November 6, 2006
By Gideon Levy
A bloodbath is taking place in Beit Hanun, the Israel Defense Forces runs rampant and kills at least 37 people in four days – and Israeli public opinion yawns with indifference. A brigade commander tells his soldiers, who killed 12 people in one day: “You’ve won 12:0,” and the soldiers grin broadly. This is the moral nadir we have reached, following a long slide down a slippery slope: Human life has become cheap.
Proof of this came at the end of the week from the big mouth of Major General Elazar Stern, the head of the IDF Personnel Directorate, who occasionally says true things. “The IDF’s excessive sensitivity to human life led to some of the failures in the Lebanon war – and this should not happen,” Stern told Channel 7. Stern should be praised for these forthright words: Those who embark with unbearable lightness on a futile war of choice cannot allow themselves the luxury of showing sensitivity for the lives of their soldiers. In war, soldiers not only kill, but are also killed. This should have been stated in advance.
But the general’s remarks are also tainted with hypocrisy: Those who over a few months kill more than 1,000 Lebanese and 300 Palestinians for dubious reasons do not have the right to speak about sensitivity to human life. The fact that the public protest against the war did not take off demonstrates that after having lost all sensitivity for the lives of others, we are also gradually losing sensitivity for the lives of our children who are killed in vain. The contempt for human life starts with the lives of Arabs and ends with the lives of Jews.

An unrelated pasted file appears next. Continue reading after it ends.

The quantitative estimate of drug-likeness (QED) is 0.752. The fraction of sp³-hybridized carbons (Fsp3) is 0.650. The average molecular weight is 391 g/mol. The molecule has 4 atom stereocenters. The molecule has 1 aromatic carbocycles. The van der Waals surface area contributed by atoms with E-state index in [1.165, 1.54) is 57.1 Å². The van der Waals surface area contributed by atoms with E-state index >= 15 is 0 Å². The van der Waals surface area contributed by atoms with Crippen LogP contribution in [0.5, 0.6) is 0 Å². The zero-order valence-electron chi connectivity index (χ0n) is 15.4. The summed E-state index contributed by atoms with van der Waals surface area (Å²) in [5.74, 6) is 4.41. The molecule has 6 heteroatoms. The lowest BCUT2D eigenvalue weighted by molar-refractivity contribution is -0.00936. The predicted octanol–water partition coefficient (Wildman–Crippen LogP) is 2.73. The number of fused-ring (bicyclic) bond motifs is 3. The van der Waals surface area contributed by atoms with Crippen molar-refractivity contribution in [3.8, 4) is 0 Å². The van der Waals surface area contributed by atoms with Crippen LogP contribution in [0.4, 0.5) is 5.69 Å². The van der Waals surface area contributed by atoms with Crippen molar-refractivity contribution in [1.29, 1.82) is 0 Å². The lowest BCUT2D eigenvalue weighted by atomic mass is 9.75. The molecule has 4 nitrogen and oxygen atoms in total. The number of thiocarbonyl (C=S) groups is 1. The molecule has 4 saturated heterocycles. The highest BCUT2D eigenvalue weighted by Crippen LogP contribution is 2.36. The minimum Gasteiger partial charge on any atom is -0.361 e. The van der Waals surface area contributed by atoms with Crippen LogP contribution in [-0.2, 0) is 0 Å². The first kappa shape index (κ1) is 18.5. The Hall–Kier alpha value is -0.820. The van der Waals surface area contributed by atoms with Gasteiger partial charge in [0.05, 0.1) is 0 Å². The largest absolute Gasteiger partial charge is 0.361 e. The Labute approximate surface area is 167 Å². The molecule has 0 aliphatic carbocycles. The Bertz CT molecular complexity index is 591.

What a long way we have come since the talk, as hypocritical as it may have been, about “the purity of arms.” This concept has been totally deleted from the lexicon. What a long way we have come since the time when we took pride in the fact that, unlike the Arabs, we tried not to kill innocent civilians. And now we have arrived at the shocking reality of the second Lebanon war. For example, the number of people Israel killed is not only almost 10 times higher than the number of people Hezbollah killed, but the number of soldiers Hezbollah killed is three times higher than the number of Israeli civilians they killed, while the number of Lebanese civilians killed by Israel is about three times the number of Hezbollah fighters. So whose arms are purer? A journalist from The Guardian who is currently in Israel was shocked to hear that these figures have not been the subject of public discussion here.
The current stage of the moral decline began with the targeted assassinations in the territories. When they began, there was still an argument over their legality and justness. Who remembers that the assassinations were once limited, declaratively at least, to “ticking bombs”? The High Court of Justice, in its cowardice, has evaded taking a stance on this issue for years, despite the petitions on its doorstep. And the assassination project grew and expanded until it reached monstrous proportions.